- The Washington Times - Saturday, November 3, 2001

Retired Russian Col. Gen. Viktor Kot, 61, former commander of the Soviet air force who served two tours in Afghanistan from 1981-1982 and 1985-1987, was recently interviewed by special correspondent Yuri Karash for The Washington Times.

Gen. Kot, who made about 700 flights in MiG-21 fighter-bombers over the war zone of which 467 were combat sorties was awarded the title Hero of the Soviet Union, the Soviet state's highest award, in 1982. He retired last year as first deputy chief of staff of the Russian air force, and currently works as a senior adviser to the governor of the Moscow region.

Question: How effective are pinpoint strikes in the conditions of Afghanistan?

Answer: Pinpoint strikes are always effective when they are directed against meaningful targets. However, there are very few such targets in Afghanistan.

Of all the Afghan cities, only Kabul has administrative buildings where some of the Taliban leadership could be located. As for so-called "terrorist bases" in the common sense of this word, they do not exist in the territory of Afghanistan. There are small, highly mobile groups of a few dozen people each. Destroying them will be extremely difficult. We [the Soviets] used a lot of "smart weapons," including rockets, laser-guided bombs and heat-seeking missiles, but were never certain that we really hit anybody.

Q: What would be the major challenges for U.S. ground-attack and bomber pilots in Afghanistan?

A: These groups of terrorists are highly successful in using natural [terrain], and they are very good in making false bases designed to mislead air and ground attackers. Afghan fighters have learned a lot about camouflage during the last 20 years of continuous fighting first against the Soviets and then during the civil war.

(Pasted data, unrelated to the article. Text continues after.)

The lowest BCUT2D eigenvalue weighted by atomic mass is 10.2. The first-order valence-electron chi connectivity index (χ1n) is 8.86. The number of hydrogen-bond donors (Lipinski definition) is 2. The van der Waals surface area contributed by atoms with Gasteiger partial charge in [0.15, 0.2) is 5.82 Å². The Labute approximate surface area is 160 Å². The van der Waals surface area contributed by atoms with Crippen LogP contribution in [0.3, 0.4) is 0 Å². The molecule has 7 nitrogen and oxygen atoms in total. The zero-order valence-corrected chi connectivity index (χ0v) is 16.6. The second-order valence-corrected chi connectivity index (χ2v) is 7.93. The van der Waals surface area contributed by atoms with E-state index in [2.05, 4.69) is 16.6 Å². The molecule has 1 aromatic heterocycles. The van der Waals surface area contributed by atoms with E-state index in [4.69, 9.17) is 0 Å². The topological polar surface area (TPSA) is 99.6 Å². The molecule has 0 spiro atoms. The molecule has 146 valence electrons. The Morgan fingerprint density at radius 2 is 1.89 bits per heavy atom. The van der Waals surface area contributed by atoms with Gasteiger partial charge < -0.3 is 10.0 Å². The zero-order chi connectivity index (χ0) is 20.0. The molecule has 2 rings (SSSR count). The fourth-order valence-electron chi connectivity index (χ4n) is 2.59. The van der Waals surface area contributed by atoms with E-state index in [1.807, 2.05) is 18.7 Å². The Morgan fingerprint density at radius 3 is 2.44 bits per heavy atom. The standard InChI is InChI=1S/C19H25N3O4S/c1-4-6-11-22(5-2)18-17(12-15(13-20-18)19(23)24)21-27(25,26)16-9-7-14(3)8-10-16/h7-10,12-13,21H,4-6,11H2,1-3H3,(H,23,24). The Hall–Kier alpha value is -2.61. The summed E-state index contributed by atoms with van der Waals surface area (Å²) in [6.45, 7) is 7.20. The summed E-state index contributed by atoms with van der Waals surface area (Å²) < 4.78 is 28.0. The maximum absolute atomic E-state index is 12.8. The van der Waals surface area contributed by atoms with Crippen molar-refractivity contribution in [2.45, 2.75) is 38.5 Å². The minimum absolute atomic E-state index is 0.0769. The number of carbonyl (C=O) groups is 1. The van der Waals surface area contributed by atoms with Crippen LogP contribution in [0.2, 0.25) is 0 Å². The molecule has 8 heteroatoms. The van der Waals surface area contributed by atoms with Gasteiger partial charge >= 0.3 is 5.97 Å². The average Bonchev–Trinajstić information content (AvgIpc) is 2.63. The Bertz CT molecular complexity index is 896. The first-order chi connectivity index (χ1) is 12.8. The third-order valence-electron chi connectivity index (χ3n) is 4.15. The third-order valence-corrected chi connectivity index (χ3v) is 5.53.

Besides, the mujahideen often attack at night and quickly leave the place from where they launched their attack, which makes it really difficult to respond with retaliatory strikes.

So, the first challenge is the absence of open, clearly visible targets.

The second challenge is that in order to determine targets for high-precision weapons, one should have intelligence information obtained not only from radio, electronic, air and space means of reconnaissance, but also from agents located in the territory of Afghanistan.

However, you can never be sure how trustworthy the information you get from local Afghans is about targets. These agents often can't properly find even their own bearings. Sometimes, they also try to deflect air strikes from the ground targets. The Afghan people fight foreign invaders much better and more willingly than each other.

The third challenge is how to make a surprise air strike. Based on my own war experience, I can say that the Taliban definitely have early warning posts located along the borders of Afghanistan. These sentries use all kind of methods not necessarily electronic but also rudimentary sound and light alarms to warn the Taliban fighters of approaching aircraft. These fighters then quickly disperse, greatly diminishing the effectiveness of an air strike.

As for Talib anti-aircraft defense, I would not regard it seriously. It does not pose any threat to a modern military aircraft. The aircraft may be hit by Taliban anti-aircraft fire only by accident.